My first semester teaching at Northland was not quite what I expected. Transitioning to Northland from the University of Georgia, a much larger school with lecture-hall-sized general education requirements, I was looking forward to smaller classroom environments where I could engage in fruitful discussions about philosophy with my students. Philosophy is one of those subjects that comes alive with passionate discussion, something easier to achieve with fewer students. I was excited to have a classroom that had the feel of a small community of inquiry interested in exploring questions together.
When the school year started and I saw the roster for my Introduction to Philosophy course, I realized I was given a unique opportunity: to teach philosophy through a particular topic that could be decided by the class. Since it was going to be a small group, the students’ collective interests could be incorporated into the course. We spent our first class period deciding upon a unifying philosophical topic for the semester. After discussing the philosophy of art or technology, we eventually landed on the philosophy of video games! (I’ve always been interested in philosophy and video games—in fact, the personal essay I wrote to get into undergraduate school was a conceptual analysis of the Triforce from the Legend of Zelda, so the prospect of teaching philosophy of video games was an exciting opportunity.) The fact that it’s a burgeoning area of study appealed to the class. Much of the literature is new, and readily available through online journals, so I was able to design the course in a manner where students did not have to purchase any required reading or course materials.
What is a game?
In studying philosophy, we often begin by posing initial metaphysical questions—those questions about the nature of reality. In this case, we started with “What is a game?” which is a much tougher question to answer than it may seem! Games can be many different sorts of things, ranging from live sports to virtual games, puzzles, board games, and all the wondrous variety of games that children invent. We had a great discussion around the question, and it was fun to see the students as they began to connect with the ideas and find new ways of applying them.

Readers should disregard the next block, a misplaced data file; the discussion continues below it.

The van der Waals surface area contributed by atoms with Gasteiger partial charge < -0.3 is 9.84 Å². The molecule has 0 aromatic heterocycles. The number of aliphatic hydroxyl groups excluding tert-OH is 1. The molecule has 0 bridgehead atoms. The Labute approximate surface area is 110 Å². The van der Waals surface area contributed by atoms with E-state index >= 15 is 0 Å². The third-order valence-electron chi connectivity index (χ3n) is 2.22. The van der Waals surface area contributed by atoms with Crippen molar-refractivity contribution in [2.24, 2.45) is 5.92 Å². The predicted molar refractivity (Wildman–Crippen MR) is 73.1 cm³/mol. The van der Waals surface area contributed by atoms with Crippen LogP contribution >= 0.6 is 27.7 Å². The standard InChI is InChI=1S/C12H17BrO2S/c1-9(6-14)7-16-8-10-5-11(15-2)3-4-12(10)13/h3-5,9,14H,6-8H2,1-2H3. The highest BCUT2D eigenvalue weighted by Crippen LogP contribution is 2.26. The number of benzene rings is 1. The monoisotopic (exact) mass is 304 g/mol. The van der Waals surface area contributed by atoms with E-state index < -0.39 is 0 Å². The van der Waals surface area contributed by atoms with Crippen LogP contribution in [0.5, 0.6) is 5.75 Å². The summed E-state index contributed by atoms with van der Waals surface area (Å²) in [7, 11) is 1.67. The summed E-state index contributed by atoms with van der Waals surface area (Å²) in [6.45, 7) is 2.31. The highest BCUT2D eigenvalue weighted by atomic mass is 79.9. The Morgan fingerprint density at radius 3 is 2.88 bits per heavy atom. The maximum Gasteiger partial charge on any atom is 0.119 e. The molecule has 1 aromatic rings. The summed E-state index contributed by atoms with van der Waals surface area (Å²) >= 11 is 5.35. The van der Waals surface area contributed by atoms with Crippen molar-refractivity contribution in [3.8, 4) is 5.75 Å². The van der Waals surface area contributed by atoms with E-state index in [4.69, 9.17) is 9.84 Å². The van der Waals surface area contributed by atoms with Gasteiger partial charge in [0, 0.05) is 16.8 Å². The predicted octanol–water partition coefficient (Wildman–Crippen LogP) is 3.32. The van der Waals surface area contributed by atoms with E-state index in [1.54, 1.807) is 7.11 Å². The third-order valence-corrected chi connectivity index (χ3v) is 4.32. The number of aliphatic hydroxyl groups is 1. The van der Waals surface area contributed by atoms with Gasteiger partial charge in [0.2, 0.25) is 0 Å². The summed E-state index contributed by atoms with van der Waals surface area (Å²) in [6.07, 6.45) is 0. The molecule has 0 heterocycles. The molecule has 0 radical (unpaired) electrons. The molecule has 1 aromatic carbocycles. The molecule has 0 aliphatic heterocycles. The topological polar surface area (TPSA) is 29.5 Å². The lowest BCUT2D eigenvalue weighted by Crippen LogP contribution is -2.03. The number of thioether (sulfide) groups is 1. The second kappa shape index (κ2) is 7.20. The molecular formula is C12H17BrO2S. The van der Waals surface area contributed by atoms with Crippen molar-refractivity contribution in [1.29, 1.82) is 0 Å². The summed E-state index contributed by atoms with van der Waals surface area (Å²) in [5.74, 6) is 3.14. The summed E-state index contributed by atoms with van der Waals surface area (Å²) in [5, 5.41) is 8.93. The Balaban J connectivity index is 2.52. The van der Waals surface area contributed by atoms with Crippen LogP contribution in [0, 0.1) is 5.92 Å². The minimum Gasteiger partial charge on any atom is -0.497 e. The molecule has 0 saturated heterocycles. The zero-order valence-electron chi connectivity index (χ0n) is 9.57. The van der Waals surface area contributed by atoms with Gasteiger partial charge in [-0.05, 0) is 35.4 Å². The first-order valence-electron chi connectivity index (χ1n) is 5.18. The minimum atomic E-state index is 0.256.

Is it okay to steal a car?
Ethics is concerned with questions of right and wrong as well as virtue and vice. Is it okay to commit “moral wrongs” if you’re doing it in a fictional world where no one is actually suffering the consequences of your actions? It’s all fun and games until someone gets hurt… or is it? In video games, perpetrating harm (albeit virtually) on humans or animals is often the whole point of the game. Students discussed that it may actually be morally impermissible to commit virtual wrongs. The interactive, fictional worlds of video games allowed us to delve into novel moral issues while exploring how we interact with such mediums.
Does every question have an answer?
Maybe, but can we know the right answer? Well, maybe not. I like to think of philosophical questions as multiple-choice questions with a very long list of possible answers, and philosophy is the centuries-long process of considering and eliminating wrong answers while deciding which ones we suspect might be right. So, after engaging in lively discussions, did we land on definitive, agreed-upon answers? No, but I believe that each student came out of the course with a better understanding of how to approach philosophical issues and challenges they’ll face throughout their lives, whether while playing video games or not!
Regularly, class would end and I’d still be there for another half an hour talking with a student or two—which is really what it’s all about! While we may have not found the answer to every question, this class allowed students to engage with and participate in philosophical thought and discussion through a medium that interested them.
Featured image is from The Legend of Zelda: Tears of the Kingdom, courtesy of Nintendo.